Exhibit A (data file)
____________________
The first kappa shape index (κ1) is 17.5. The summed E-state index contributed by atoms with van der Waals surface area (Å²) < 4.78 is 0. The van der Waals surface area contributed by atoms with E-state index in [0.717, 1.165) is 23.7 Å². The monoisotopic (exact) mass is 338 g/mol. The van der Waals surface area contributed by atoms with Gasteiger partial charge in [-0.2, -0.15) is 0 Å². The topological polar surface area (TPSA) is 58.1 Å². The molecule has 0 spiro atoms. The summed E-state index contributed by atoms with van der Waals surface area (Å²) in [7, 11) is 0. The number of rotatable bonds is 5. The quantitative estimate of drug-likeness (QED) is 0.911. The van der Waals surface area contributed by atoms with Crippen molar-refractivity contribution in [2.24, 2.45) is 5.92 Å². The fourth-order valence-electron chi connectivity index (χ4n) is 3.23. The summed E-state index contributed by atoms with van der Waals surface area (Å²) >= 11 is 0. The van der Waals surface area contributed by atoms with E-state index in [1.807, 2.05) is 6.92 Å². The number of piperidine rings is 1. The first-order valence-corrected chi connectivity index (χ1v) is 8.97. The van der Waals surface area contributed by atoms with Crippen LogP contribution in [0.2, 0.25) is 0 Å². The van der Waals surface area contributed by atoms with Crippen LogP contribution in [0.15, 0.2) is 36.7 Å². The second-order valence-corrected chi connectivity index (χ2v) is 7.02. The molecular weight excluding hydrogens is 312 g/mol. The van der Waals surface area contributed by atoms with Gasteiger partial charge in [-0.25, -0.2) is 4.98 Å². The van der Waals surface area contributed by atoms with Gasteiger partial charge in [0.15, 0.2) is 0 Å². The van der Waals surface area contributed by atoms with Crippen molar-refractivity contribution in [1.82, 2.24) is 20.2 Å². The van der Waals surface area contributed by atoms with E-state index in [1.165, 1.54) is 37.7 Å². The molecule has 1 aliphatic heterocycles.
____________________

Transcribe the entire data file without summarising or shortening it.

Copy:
The first kappa shape index (κ1) is 17.5. The summed E-state index contributed by atoms with van der Waals surface area (Å²) < 4.78 is 0. The van der Waals surface area contributed by atoms with E-state index in [0.717, 1.165) is 23.7 Å². The monoisotopic (exact) mass is 338 g/mol. The van der Waals surface area contributed by atoms with Gasteiger partial charge in [-0.2, -0.15) is 0 Å². The topological polar surface area (TPSA) is 58.1 Å². The molecule has 0 spiro atoms. The summed E-state index contributed by atoms with van der Waals surface area (Å²) in [7, 11) is 0. The number of rotatable bonds is 5. The quantitative estimate of drug-likeness (QED) is 0.911. The van der Waals surface area contributed by atoms with Crippen molar-refractivity contribution in [2.24, 2.45) is 5.92 Å². The fourth-order valence-electron chi connectivity index (χ4n) is 3.23. The summed E-state index contributed by atoms with van der Waals surface area (Å²) >= 11 is 0. The van der Waals surface area contributed by atoms with E-state index in [1.807, 2.05) is 6.92 Å². The number of piperidine rings is 1. The first-order valence-corrected chi connectivity index (χ1v) is 8.97. The van der Waals surface area contributed by atoms with Crippen LogP contribution in [0.2, 0.25) is 0 Å². The van der Waals surface area contributed by atoms with Crippen LogP contribution in [0.15, 0.2) is 36.7 Å². The second-order valence-corrected chi connectivity index (χ2v) is 7.02. The molecular weight excluding hydrogens is 312 g/mol. The van der Waals surface area contributed by atoms with Gasteiger partial charge in [-0.25, -0.2) is 4.98 Å². The van der Waals surface area contributed by atoms with Gasteiger partial charge in [0.15, 0.2) is 0 Å². The van der Waals surface area contributed by atoms with Crippen molar-refractivity contribution in [1.82, 2.24) is 20.2 Å². The van der Waals surface area contributed by atoms with E-state index in [1.165, 1.54) is 37.7 Å². The molecule has 1 aliphatic heterocycles.